‘Joker’ is a crookedly compelling anthology film with a distorted take on mental illness

That purple suit, that emerald green hair, that menacing laugh — whether you’ve seen a single Batman film or not, you know exactly who I’m talking about.

For nearly 80 years, the Joker has terrorized millions and cemented his status as one of the most iconic villains of all-time. But his reputation precedes him, and with all those years and adaptations comes an increasingly daunting pressure to live up to the “genius” of the Joker.

For many, myself included, Heath Ledger’s Oscar-winning performance of the Joker in 2008’s “The Dark Knight” was truly untouchable. So, Joaquin Phoenix, who boldly took on the role for 2019’s “Joker,” had a lot of hype to live up to, to say the least. Ledger is the ultimate Joker — and will likely hold that title for many years to come — but Phoenix gives a compelling performance that makes the character feel new and authentic. 

That being said, DC’s latest cinematic adaptation of Batman’s maniacal archnemesis is far from perfect — even if its titular lead comes pretty damn close.

“Joker” expectedly rose some eyebrows when it was announced, not only because it’s a DC film — sorry, but “Justice League” was one of the worst films I’ve seen in a LONG time — Warner Bros. secured Todd Phillips (yes, the guy who directed “The Hangover” trilogy) to helm the project. And as great as those films may be, they’re a far cry from the darkness of, well … anything in the Batman universe. (Thankfully, this film isn’t even remotely comparable to “The Hangover” series.)

So, what’s the problem? “Joker” exceeds the expectations set for it, right? Well, not exactly. 

The film introduces audiences to Arthur Fleck (Phoenix), a broken man who leads a seemingly innocent life as a party clown — though we know he will ultimately become the monster that is the Joker. He suffers from pseudobulbar affect (PBA), a neurological condition that prompts uncontrollable emotional outbursts such as laughing or crying. An aspiring comic, Arthur is often misunderstood and ridiculed for being “different” — something with which most of us can relate.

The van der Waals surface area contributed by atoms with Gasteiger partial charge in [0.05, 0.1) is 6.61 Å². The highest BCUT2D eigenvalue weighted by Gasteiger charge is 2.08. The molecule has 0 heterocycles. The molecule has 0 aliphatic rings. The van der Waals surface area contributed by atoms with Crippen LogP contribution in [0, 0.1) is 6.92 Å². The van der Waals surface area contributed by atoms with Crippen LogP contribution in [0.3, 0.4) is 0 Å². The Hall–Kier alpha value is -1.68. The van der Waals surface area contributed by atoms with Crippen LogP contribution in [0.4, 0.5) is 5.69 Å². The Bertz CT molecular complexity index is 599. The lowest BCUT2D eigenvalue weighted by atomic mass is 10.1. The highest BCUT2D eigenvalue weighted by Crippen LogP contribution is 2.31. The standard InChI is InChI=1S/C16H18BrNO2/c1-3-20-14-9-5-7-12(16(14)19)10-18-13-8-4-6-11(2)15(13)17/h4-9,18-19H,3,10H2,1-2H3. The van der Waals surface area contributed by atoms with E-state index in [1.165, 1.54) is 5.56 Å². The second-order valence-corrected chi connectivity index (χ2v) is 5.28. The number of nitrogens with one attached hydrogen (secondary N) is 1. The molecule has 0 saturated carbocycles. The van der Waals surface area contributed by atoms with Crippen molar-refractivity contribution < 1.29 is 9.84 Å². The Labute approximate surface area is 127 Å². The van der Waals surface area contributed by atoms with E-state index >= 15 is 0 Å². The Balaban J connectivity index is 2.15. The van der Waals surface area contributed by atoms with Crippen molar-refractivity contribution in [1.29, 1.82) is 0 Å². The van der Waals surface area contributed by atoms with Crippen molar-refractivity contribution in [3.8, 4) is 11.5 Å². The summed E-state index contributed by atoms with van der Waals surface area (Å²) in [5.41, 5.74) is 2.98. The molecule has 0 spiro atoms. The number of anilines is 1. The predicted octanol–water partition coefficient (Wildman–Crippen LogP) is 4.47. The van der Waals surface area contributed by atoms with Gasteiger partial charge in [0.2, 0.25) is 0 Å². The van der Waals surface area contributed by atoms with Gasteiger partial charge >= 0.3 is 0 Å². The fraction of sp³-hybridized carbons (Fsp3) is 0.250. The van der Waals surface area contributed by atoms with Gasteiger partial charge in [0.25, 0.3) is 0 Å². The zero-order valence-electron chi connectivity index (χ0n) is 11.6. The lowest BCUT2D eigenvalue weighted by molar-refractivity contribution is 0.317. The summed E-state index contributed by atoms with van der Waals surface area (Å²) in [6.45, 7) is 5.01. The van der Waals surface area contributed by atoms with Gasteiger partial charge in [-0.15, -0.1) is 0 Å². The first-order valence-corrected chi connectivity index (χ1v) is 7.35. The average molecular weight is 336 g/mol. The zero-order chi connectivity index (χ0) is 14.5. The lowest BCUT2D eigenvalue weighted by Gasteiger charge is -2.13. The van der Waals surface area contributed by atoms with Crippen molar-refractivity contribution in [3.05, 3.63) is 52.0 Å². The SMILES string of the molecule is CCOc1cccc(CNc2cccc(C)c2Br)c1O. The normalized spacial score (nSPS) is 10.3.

“Joker” does a solid job making us feel empathy toward such a despicable individual. Where it fails, though, is in its execution. While its intentions are good, the film rather abruptly shifts from trying to make a statement on the importance of mental health to perpetuating the rather problematic view that mental illness is to blame for the rising violence in this country

As skeptical as I was about the film’s true potential to incite real-world violence, I can confirm that the police presence at nearly every theater screening the film last weekend was entirely justified. The framing of the film’s first act creates a character who we’re supposed to feel compassion toward, yet by “Joker’s” conclusion, Arthur’s actions — immoral as they may be — are seemingly encouraged by those around him. While I wholeheartedly believe Phillips intended for audiences to interpret that differently, “Joker” largely fails in properly addressing the psychological trauma faced by both the character and our own society. 

One of “Joker’s” most glaring problems is that we’re seeing the film through the perspective of a mentally ill character haunted by his own delusions, which makes him a very unreliable narrator and, therefore, gives us an equally incoherent narrative at times. And when it is coherent, it’s typically — and dangerously — vindicating the Joker’s behavior.

Needless to say, “Joker” is far from perfect. Its visually stunning cinematography, captivating performances and daringly successful departure from the norms of traditional comic book films make it a truly riveting piece of work. But I still can’t fully recommend “Joker” to audiences. In spite of all that makes it good, it’s also a disturbing and potentially toxic attempt at glorifying mental illness. 

I wanted to enjoy “Joker,” but found it to be a relatively underwhelming anthology film for a character of his magnitude. The comic book films to follow this one should absolutely seek influence in the things it did right. But as far as progressing the conversation around mental health in this country, it couldn’t have come at a worse time — for every step forward it takes, it takes another two steps back.

Rating: 3/5 stars